But how can we improve these programs? What else should we ask people to do, and how can we encourage them to change their behaviour right now?!

Reach out to us using #climatestrikeconversations and let us know.


#6 climatestrike and using our campus as a living lab

Trillions of dollars need to be invested in low carbon technologies in order to meet Canada’s Paris Agreement commitments.[9] How can we encourage faster uptake of new ideas?

UBC is uniquely suited to act as a living laboratory. We own and operate our own utilities including electrical, heating, water and waste, and as a research institution we’re able to take risks and learn quickly from implementing new technologies and innovations in design. 

Recent projects include Tallwood House, a mass timber student residence building; building a new multifamily residential rental housing built to low carbon passive house standards, to better understand how to build affordable, low carbon, high performance residential buildings, expanding our biomass energy facility, shifting away from our operational dependence on natural gas, divesting campus reliance on fossil fuels, and testing a new solar panel parkade to support electric vehicle adoption.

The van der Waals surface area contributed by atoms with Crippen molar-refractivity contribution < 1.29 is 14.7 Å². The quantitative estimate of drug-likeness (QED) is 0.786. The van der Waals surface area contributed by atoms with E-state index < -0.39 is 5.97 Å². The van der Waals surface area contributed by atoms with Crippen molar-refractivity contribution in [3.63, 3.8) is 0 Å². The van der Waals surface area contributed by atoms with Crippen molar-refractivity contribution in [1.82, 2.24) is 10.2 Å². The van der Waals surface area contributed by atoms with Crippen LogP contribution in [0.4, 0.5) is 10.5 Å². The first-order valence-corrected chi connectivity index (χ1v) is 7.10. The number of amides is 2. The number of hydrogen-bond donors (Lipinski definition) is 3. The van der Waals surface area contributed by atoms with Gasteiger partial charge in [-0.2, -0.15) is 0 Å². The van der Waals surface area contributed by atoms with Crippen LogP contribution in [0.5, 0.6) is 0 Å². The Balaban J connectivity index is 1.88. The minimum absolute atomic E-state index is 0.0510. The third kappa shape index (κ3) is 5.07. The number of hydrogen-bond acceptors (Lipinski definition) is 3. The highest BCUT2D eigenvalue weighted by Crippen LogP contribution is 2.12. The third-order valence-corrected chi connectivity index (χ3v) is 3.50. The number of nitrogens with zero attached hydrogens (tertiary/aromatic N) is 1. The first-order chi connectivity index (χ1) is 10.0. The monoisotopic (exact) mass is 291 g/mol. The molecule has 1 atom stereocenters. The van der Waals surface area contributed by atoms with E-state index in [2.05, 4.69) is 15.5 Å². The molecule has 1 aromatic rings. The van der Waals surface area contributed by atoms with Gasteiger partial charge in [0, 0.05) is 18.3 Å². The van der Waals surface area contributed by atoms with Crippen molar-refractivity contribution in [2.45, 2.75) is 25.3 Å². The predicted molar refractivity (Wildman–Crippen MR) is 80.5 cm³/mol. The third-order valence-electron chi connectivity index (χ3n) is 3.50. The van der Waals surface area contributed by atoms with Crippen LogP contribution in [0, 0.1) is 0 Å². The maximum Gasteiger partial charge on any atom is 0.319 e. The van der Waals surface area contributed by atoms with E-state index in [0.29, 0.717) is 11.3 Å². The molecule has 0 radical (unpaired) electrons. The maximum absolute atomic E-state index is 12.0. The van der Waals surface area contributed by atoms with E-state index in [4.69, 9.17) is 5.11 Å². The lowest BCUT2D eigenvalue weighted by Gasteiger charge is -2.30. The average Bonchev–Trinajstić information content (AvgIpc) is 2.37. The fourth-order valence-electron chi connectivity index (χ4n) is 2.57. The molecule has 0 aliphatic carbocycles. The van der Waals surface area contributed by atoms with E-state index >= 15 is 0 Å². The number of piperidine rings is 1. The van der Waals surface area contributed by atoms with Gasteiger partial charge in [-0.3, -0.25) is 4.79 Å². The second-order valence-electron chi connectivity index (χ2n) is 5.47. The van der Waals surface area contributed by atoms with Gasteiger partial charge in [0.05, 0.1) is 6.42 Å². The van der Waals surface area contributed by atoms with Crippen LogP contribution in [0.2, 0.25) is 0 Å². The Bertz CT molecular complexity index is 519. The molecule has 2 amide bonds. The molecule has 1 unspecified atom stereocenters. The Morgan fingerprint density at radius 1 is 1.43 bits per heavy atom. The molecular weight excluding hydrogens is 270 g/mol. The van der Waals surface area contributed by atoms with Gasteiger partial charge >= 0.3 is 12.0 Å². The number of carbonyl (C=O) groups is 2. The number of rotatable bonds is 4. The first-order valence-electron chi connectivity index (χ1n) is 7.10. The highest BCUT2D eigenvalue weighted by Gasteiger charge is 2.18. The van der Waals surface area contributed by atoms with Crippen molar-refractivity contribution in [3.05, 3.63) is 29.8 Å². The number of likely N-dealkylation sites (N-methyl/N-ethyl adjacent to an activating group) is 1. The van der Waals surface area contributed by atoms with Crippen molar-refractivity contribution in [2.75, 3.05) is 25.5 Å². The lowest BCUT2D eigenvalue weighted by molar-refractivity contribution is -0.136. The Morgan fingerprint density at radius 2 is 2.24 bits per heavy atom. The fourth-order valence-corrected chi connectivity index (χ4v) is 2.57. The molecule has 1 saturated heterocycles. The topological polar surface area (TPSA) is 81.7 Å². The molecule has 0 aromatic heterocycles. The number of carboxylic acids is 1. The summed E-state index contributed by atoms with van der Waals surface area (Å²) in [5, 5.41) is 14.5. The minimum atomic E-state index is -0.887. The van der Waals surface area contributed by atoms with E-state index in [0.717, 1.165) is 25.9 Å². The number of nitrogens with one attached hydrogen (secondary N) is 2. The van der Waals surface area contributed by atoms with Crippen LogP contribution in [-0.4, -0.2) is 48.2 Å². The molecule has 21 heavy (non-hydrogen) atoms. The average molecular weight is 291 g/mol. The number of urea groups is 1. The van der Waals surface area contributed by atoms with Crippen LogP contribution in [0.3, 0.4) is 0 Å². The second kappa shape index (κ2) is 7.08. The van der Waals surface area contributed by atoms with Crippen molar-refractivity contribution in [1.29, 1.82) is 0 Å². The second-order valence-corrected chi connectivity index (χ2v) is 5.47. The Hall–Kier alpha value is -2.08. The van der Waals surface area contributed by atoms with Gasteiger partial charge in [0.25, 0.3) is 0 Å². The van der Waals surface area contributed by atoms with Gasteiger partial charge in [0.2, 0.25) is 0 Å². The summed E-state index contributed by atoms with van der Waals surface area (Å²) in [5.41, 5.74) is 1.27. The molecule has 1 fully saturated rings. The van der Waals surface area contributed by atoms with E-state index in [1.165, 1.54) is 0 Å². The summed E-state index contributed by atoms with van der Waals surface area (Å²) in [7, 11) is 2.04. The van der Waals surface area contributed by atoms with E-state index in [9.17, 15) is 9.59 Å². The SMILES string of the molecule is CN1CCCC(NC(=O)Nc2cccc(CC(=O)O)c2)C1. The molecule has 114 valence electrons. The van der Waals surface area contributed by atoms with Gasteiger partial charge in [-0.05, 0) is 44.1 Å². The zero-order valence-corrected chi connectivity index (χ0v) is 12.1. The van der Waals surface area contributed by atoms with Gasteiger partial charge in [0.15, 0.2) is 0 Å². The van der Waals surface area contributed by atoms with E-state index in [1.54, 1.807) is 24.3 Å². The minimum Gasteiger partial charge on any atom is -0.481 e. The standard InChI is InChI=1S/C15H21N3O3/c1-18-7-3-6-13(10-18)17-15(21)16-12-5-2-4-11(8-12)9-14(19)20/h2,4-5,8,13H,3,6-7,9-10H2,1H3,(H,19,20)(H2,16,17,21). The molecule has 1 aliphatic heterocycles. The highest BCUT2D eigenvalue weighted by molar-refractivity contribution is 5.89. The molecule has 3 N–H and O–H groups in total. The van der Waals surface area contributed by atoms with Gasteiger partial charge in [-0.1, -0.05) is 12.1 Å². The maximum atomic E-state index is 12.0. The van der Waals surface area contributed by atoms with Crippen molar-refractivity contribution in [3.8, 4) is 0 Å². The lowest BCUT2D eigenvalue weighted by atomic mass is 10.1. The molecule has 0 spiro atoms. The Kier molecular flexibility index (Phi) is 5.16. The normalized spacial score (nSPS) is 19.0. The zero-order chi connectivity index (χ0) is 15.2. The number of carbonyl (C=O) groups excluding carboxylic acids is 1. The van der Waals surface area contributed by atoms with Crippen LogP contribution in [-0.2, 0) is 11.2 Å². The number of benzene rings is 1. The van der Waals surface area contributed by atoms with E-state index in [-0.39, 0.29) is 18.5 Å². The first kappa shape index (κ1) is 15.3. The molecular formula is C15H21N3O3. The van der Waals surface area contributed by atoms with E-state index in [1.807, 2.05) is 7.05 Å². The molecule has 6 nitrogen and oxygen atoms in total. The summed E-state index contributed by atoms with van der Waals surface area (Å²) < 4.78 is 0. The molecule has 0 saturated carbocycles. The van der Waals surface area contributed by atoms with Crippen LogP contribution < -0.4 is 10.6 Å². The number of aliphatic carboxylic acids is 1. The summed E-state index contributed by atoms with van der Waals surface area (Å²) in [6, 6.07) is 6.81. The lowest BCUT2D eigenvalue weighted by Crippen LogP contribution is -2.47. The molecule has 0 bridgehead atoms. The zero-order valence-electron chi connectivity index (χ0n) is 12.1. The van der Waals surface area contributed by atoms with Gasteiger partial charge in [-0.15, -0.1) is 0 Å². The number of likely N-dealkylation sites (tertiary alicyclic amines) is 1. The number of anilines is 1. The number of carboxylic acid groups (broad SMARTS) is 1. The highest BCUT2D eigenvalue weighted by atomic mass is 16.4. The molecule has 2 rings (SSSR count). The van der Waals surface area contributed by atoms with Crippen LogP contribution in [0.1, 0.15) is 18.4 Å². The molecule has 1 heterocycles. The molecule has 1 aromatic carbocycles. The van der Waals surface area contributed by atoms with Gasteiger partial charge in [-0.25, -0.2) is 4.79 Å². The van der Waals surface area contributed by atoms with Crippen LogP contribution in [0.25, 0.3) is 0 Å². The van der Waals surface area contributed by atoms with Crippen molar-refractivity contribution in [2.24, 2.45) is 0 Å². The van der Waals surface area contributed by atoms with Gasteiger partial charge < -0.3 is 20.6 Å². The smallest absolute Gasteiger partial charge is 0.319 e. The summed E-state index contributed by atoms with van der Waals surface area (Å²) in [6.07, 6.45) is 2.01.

But how can we further accelerate adoption of these technologies beyond our campuses?

Reach out to us using #climatestrikeconversations and let us know.


#7 climatestrike and advocacy

Greta Thunberg has inspired millions of students to take climate action. Can our voices make a difference too?

UBC supports a number of student-led advocacy groups to raise awareness of sustainability issues, including climate action. Last year the Sustainability Ambassadors organized a campaign to promote the UN Sustainable Development Goals, and the Climate Hub hosted the first ever UBC Climate Solutions Showcase. In addition, UBC is advocating for the SkyTrain extension to our Vancouver campus in order to reduce congestion, GHG emissions, and air contaminants.

But what other advocacy roles can UBC students, staff, and faculty play? Where can our voices have the biggest impact?

Reach out to us using #climatestrikeconversations and let us know.


#8 climatestrike and working in partnership

The United Nations Paris Agreement to limit the global temperature increase to 1.5oC has been signed by 194 countries, plus the European Union.[10] But how can working together be even more effective?

UBC is working in partnership with a large number of organizations across BC, Canada, and across the world to advance climate action. These include our membership of international groups like the Universities Climate Change Coalition, the International Sustainable Campus Network, as well as convening regional groups through our participation in the Emerald Corridor, and our own President’s Roundtable on Climate Action. 

But how can working together be even more effective? What can UBC do to make our partnerships even stronger?

Reach out to us using #climatestrikeconversations and let us know.